Temporary plant shops are popping up everywhere — in trucks parked along busy city streets, in vacant buildings awaiting long-term tenants and alongside both urban and rural business partners. Whether they’re parked for a few hours or planted for a couple of months, these pop-up shops help garden centers reach new customers, drive additional revenues and even scout new store locations.
But the logistics involved in running a short-term pop-up can be quite different from everyday operations at your main store. So before embarking on a pop-up venture for your plant business, it’s important to consider the costs and challenges that come along with this model. Garden Center spoke with several successful plant-based pop-ups to collect their best advice for operating profitably.
1. Find the right location.
Whether you’re launching a mobile plant truck or temporarily occupying a stationary location, the first step is finding the best spot to host your pop-up.
Rob Moffitt had the vision of opening a plant store a few years ago while working full-time as a nurse in Los Angeles. “I started looking at retail spaces and seeing how expensive everything was, and realized I couldn’t afford it,” he says. So when retail stores began shutting down during the pandemic, he rethought his plan altogether. Inspired by other plant trucks he saw online, like Cityscapes’ TransPLANTed Roaming Greenhouse in Boston, he decided, “If people can’t come to a store, maybe I can come to them.”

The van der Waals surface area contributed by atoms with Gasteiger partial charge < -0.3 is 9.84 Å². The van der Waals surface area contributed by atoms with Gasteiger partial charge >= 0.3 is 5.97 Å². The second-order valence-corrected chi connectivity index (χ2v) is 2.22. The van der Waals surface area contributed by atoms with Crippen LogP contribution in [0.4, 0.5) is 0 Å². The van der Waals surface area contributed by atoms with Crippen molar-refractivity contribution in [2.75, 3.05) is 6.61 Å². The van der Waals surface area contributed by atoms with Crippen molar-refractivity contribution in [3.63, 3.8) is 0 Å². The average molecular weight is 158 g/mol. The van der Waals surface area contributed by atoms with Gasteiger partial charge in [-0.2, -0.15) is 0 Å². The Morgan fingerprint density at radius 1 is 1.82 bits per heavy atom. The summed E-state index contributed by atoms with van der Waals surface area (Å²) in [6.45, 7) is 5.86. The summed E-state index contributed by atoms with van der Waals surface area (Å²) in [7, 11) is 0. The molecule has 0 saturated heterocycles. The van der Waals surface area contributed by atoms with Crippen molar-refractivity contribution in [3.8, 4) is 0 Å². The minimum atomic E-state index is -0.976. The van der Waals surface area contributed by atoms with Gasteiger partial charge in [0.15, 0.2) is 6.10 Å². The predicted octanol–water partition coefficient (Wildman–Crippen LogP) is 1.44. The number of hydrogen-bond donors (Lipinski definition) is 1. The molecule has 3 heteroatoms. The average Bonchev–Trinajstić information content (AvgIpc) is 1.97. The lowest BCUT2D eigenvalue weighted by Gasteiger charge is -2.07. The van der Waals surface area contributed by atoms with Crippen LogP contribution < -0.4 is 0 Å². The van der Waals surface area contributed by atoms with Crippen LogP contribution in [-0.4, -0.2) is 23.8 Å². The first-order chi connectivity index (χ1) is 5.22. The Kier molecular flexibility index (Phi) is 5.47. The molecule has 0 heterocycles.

When Moffitt launched The Haus Plant Truck in May 2021, he spent his weekends driving all over Los Angeles peddling plants. Over time, he zeroed in on locations with high foot traffic in bustling shopping districts such as Abbot Kinney Boulevard in Venice and Montana Avenue in Santa Monica.
“One of the big advantages [is] being able to be on some of the nicest streets in the nicest areas of Los Angeles,” Moffitt says. “The rents [for Abbot Kinney storefronts are] about $40,000 a month, so no plant shop can really afford that. But here I am, right next to these places that are paying those kinds of rents.”
Of course, pop-up locations come with their own costs — although these are typically more affordable than renting a traditional storefront. For example, Moffitt has to buy a city sidewalk vendor permit every year, which costs about $600, and certain jurisdictions require additional fees and paperwork.
The biggest key, he says, is coordinating with the surrounding retail stores to ensure a warm welcome. “Make sure that the shop you’re parked in front of is happy with you being there. There’ve been times where the shop owner wasn’t thrilled about me parking in front of her store, so I [tried to] send my customers into her shop, and at the end of the day, she was like, ‘You can park here anytime you want.’ Having those relationships with the shop owners that you’re parking next to is important.”
2. Partner with local businesses
Working together with nearby businesses to arrange pre-planned pop-ups can alleviate the stress of finding the right location, while potentially doubling your buzz through collaborative joint marketing.
Jan Goodman launched a mobile pop-up, TransPLANTed Roaming Greenhouse, in May 2019 as a way to connect with clients of her interior/exterior plantscaping business, Cityscapes, by supporting their favorite local charities.